...the Work With as we know it is dying in NYC. It is the injured old general leaning against the tree and saying goodbye as he takes his last few breaths.

The Exceptions Today

As always, there are some exceptions to the Work With death, and those are (in no particular order):

The prominent, most lauded producer of an Appellation.

The new producer with monster buzz that makes special wine. GREAT WINE. (pretty rare..)

The producer that has deep personal ties with the market and could roll in anytime, anywhere and be comfortable. (this is the gold, rare)

The producer that knows this market and is into quality of relationship over quantity.

The Importer/Distributor that picks and chooses producer visits like an expert curator. (EX: Rosenthal)

*The Work With is when a wine producer(owner/winemaker) or representative hired by a wine producer joins a salesperson for a group of appointments to show their wines.


Five Questions with Percy Rodríguez, Bev. Director |Laurent Tourondel Hospitality

Percy Rodríguez (@percyjrodriguez) is the Beverage Director for Chef Laurent Tourondel‘s restaurants (L’Amico, The Vine) within the Hotel Eventi in NYC, (part of the Kimpton Hotels and Restaurant Group), along with Sag Pizza in Sag Harbor.

Percy is one of the most professional and likable Beverage Directors I have ever worked with. He also never seems to be in a rush, which is incredible considering what he is running in the day-to-day.

There are only a handful of Beverage Directors in NYC overseeing multiple concepts like Percy – check out the Bonus question on Spirits buying.

Five Questions

Which producer or area do you believe in that most people in the industry disagree with you on?

Domestic wines that aren’t from either coast. Y’all, Missouri makes PET-NATS NOW!! Y’ALL.

You run the beverage program for multiple concepts within a Hotel – What are the challenges, and what have you found that works to get past those challenges?

My biggest challenges are time and quality staff. I never have enough of either, and as far as I can tell, that is industry standard. We are busy enough at this property that there is never a moment where there isn’t something to do. And when I delegate to my leaders, I need to trust that their work will meet my standards, as I don’t have the time to double check everyone’s work (whether it be syrup production, staff education, stocking, cleaning schedules, etc). I’m now in my fourth year here, and, not to take away from the staff I’ve had work for me up until now, but I am only now getting to a place where I am happy with almost all facets of my team. It’s simply that difficult to find hard-working, dedicated staff. AND THEN, when you have them, you have to retain them. I believe a connection to staff, however small, is imperative to minimizing turnover. I always engage my beverage staff (polishers, barbacks, receivers, bartenders, etc) in small talk, their last shifts, any issues I can help with. It keeps everyone loose and they know I have their back. With my core team, I’m more invested. You have to push their education, you have to push and nurture their drive, you have to ride the waves of personal lives and relationships because at the end of the day, it all affects the bottom line (you can’t have a depressed sommelier on the floor).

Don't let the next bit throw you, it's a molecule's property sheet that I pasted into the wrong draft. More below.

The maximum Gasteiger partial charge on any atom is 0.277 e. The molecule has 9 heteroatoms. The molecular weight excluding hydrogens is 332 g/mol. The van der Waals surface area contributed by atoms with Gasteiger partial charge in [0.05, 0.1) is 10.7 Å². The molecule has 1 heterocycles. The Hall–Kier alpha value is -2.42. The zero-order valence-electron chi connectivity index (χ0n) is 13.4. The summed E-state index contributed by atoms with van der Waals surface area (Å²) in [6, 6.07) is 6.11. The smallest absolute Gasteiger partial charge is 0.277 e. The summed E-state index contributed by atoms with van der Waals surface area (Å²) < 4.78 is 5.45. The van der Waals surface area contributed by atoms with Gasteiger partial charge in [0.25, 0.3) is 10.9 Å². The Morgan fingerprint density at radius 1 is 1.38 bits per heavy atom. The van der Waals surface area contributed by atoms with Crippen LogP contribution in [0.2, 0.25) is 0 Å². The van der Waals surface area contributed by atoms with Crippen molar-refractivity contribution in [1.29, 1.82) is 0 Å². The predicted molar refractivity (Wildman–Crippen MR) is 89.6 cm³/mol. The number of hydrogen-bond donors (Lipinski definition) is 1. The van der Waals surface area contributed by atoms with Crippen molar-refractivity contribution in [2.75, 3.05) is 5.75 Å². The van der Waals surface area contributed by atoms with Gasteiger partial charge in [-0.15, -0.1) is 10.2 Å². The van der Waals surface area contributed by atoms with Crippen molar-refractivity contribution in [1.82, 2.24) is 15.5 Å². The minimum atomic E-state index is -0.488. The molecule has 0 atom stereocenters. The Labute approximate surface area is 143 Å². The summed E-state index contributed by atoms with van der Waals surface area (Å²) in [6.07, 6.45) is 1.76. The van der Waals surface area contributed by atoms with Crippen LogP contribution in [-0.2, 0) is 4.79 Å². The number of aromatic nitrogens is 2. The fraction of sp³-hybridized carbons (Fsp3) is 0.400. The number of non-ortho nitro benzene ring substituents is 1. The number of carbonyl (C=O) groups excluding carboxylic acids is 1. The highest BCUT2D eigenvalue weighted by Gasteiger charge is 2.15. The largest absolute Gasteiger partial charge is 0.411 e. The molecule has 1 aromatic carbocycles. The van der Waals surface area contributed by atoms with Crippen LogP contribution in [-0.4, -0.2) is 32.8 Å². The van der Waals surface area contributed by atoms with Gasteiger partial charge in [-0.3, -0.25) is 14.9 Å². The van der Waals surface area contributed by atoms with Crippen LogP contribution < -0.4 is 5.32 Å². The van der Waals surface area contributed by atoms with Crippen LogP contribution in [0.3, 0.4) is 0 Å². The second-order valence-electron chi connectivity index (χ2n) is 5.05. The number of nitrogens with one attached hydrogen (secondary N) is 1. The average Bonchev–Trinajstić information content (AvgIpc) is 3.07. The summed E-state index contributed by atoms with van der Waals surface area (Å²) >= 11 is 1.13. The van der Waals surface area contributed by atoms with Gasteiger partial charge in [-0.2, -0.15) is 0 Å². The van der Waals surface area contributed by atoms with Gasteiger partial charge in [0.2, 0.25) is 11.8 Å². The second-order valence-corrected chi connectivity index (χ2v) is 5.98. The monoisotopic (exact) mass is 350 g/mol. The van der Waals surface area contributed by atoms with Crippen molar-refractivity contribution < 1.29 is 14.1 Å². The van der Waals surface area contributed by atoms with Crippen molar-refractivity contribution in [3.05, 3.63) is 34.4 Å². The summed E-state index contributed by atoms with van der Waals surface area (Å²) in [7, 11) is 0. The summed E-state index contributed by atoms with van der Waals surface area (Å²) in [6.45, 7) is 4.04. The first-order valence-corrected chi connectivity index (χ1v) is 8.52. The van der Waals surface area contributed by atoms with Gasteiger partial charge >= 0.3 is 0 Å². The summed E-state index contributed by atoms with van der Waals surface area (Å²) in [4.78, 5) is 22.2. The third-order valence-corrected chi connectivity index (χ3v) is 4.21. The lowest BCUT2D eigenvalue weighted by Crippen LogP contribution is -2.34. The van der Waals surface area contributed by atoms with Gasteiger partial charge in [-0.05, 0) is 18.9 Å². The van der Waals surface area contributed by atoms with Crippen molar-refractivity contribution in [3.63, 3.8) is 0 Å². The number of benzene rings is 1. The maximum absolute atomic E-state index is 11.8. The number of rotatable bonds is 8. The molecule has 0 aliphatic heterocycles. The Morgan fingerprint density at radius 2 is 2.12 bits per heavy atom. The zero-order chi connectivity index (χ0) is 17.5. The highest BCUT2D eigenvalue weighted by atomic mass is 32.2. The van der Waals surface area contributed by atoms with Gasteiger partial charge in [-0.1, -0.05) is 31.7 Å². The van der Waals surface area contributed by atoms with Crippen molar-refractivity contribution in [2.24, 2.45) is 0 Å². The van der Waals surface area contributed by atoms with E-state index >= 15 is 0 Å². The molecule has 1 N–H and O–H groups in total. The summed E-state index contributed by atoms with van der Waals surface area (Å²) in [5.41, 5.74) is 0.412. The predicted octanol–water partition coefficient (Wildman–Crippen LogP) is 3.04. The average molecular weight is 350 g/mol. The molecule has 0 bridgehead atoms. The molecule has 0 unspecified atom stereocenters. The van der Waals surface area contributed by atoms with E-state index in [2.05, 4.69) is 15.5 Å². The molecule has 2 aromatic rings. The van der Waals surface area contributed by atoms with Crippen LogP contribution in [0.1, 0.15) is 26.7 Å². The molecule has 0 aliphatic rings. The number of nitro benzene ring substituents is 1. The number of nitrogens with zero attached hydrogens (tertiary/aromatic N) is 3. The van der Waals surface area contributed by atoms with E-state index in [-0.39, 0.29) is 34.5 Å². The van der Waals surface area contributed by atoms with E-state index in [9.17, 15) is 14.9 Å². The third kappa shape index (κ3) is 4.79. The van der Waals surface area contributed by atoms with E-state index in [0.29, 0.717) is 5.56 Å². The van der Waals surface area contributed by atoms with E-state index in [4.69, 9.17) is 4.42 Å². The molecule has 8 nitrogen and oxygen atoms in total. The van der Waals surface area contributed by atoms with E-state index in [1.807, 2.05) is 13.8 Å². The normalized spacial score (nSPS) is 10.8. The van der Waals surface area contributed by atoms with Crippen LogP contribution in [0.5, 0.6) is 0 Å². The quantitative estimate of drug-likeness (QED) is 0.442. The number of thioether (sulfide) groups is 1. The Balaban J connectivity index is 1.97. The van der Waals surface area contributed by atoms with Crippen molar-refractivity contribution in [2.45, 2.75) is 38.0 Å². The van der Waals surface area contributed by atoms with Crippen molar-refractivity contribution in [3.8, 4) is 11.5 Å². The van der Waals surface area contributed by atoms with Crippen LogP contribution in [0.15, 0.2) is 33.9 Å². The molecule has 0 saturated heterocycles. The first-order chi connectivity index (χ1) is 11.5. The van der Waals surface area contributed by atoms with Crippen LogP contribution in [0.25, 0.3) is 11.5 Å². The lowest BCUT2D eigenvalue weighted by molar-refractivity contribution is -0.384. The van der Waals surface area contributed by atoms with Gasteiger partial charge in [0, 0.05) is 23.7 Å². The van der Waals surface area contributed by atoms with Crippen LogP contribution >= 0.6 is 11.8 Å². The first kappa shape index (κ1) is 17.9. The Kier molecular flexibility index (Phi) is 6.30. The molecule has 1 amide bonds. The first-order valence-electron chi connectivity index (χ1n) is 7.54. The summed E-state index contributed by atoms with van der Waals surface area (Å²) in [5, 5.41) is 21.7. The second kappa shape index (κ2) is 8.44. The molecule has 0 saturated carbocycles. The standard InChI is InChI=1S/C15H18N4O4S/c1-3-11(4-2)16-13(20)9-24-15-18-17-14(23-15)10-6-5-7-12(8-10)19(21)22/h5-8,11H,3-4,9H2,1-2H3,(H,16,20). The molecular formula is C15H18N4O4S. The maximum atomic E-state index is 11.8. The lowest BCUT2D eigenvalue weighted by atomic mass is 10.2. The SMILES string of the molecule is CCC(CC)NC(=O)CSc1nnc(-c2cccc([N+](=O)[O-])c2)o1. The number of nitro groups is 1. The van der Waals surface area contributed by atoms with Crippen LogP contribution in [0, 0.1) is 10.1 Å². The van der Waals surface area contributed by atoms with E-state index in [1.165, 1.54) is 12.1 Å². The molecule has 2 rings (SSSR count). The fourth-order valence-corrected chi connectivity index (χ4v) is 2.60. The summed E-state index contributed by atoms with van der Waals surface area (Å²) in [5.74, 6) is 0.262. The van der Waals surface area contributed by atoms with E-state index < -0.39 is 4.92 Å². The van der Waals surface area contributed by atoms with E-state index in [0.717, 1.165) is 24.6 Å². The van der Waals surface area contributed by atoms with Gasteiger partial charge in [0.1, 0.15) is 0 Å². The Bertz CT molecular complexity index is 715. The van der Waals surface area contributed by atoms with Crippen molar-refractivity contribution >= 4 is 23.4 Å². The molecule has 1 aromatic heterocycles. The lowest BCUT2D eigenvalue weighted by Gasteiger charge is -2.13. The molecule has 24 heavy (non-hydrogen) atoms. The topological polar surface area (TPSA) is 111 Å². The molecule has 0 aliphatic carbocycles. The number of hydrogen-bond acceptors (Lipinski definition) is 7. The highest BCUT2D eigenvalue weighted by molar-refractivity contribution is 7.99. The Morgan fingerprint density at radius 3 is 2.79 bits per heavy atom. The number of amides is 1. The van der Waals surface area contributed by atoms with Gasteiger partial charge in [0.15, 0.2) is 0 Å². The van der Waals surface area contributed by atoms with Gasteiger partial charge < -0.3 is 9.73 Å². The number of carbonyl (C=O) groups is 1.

With regards to time, it really is a lesson in discipline. Of COURSE, I’d love to go to all of the tastings and lunches and dinners and trips and taste all the wine and spirits and beers that are being hawked. But I also have invoices to allocate, inventory, BEO meetings, PNL meetings, hiring and training, and and AND. If you want any type of longevity in this game, you need to pace yourself and focus on the immediate tasks at hand. When things are consistently good at work, then you can go have an occasional, semi-indulgent lunch with a winemaker. You do it too much though, and people start to ask where you are.

If you could ask one question of another wine director, what would it be?

What are you doing to drive sales while increasing the visibility of your program(s)?

Which trend or trends do you wish would go away?

As a buyer: Rosé season. I like Rosé. I drink Rosé. I hate that every February I have to f**king decide what I’m going to pour in four months.
As a creative: wack garnishes in cocktails. I get that everything has to stand out from a social media perspective and I GET that people order with their eyes as the rum punch with pink sparklers and dehydrated micro production black mission figs gets run through the dining room or bar, but please stop. Please.

What do you want people to know about your program?

I want people to know that we will make time for them. What do I mean? I had this post-middle-aged couple come in the other day. L’Amico was packed and already on a wait at 6pm (any time Billy Joel plays MSG, this is the case). The woman mentioned they were going to the concert and were looking for a quick bite and a drink, nothing fancy, and didn’t look overly hopeful that we would be able to accommodate them. We didn’t have anything in L’Amico but I mentioned I had a few open tables in our other restaurant The Vine, which is through the hotel lobby. I walked them over, made small talk with them, introduced them to the host and got them settled, letting them know they were in good hands. An hour later, I felt a tap on my shoulder, and this couple was incredibly gracious, said they looked forward to coming back, and couldn’t have been happier. Had I just told them how to get to the other resto I doubt their experience would have changed much, but seeing someone take the extra 30 seconds to make their experience personal has a tremendous amount of weight with customers.